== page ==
So I had written a play about a girl, wither its Justine or Jett it’s up to the audience to decide, but what to do with it? Again fate steeped in. Roland Gomez and Rich Amada selected my play for a table reading. They cast the actors, but at the last minute the actress set to play Jett dropped out. I had to find a replacement. Heather Norcross stepped in. Heather had come on the LTA scene around the same time as I did, and I knew what an amazing actress she was. I asked her to read the part, and luckily she agreed. She was my ringer. When none of the other actors asked any questions about their characters, she did her homework to find out who Jett was and what her motivations were. I knew in a play about choices I had chosen well. Heather was every inch the bad ass that her character is supposed to be, but also had the instincts to show Jett’s vulnerability. Little Miss Norcross has been with About A Girl ever since.
So how do I go the next step and get About A Girl on the stage? Capital Fringe Festival 2014. I knew of Capital Fringe’s reputation as a first rate organization with the resources to insure that my play would not die an untimely death. I filled out the paper work, and low and behold, I was accepted.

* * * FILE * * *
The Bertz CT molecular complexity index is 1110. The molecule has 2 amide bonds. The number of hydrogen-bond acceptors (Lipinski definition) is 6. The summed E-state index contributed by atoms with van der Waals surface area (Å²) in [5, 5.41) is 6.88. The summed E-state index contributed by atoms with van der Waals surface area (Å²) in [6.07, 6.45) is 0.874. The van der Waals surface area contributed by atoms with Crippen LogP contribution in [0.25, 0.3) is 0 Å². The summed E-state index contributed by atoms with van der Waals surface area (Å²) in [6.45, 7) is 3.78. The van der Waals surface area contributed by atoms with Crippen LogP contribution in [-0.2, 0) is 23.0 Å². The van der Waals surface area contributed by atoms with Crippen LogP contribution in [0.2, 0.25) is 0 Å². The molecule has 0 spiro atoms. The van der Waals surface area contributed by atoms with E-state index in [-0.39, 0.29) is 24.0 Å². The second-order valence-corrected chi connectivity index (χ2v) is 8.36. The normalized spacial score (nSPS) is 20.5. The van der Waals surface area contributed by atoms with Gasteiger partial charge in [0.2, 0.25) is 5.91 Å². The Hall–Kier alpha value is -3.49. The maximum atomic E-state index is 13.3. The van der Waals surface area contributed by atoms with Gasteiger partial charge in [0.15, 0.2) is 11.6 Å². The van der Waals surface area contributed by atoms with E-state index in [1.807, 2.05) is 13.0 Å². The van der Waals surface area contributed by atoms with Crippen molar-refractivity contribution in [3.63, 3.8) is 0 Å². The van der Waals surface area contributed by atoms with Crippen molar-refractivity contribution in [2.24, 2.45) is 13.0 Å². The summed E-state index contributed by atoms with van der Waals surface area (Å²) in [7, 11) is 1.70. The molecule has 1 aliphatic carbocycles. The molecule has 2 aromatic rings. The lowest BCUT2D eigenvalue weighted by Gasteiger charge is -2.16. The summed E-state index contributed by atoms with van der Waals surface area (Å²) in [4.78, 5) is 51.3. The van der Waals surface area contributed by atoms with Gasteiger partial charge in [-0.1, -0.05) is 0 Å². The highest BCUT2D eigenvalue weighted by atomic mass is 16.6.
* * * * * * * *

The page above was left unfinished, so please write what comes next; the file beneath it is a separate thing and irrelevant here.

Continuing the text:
Now what do I do? I had to find a director that not only had the skill to get this play up and running and answer all the technical questions I didn’t even know I ‘d be facing, but with the intelligence and artistic sensibilities to interpret the story. Again I got lucky. I had worked with Eddie Page when he directed Witness for the Prosecution at LTA and knew he had all the qualities that I was looking for in a director. He has kept his firm hand on the wheel throughout the process, clearly understands the subtext of my story and my characters, and has been an amazing captain of the About A Girl ship. I have been blessed to have him direct this play.
Eddie and I decided that we’d workshop the play to get it ready for production. We already had Heather, now we needed to find three other actors. The male lead, Ashley Cooper, had a solution close at hand. Heather’s husband, Ben Norcross, is an up and coming actor who has the looks and that certain panache needed to be a leading man. Problem solved on that one.
Now for Justine. This is a role that calls for talent with a capital T. The audience has to make her pain their own and realize her underlying strength. She has to cry, puke, have a panic attack and be funny, all in the course of seventy-five minutes. The only person I knew who could do all of that was Jenni Patton. Jenni can pull off both comedy and drama with equal amounts of success. She is a quick study with deep understanding of character and is so easy to work with. Once again, I got lucky with the perfect addition to the cast.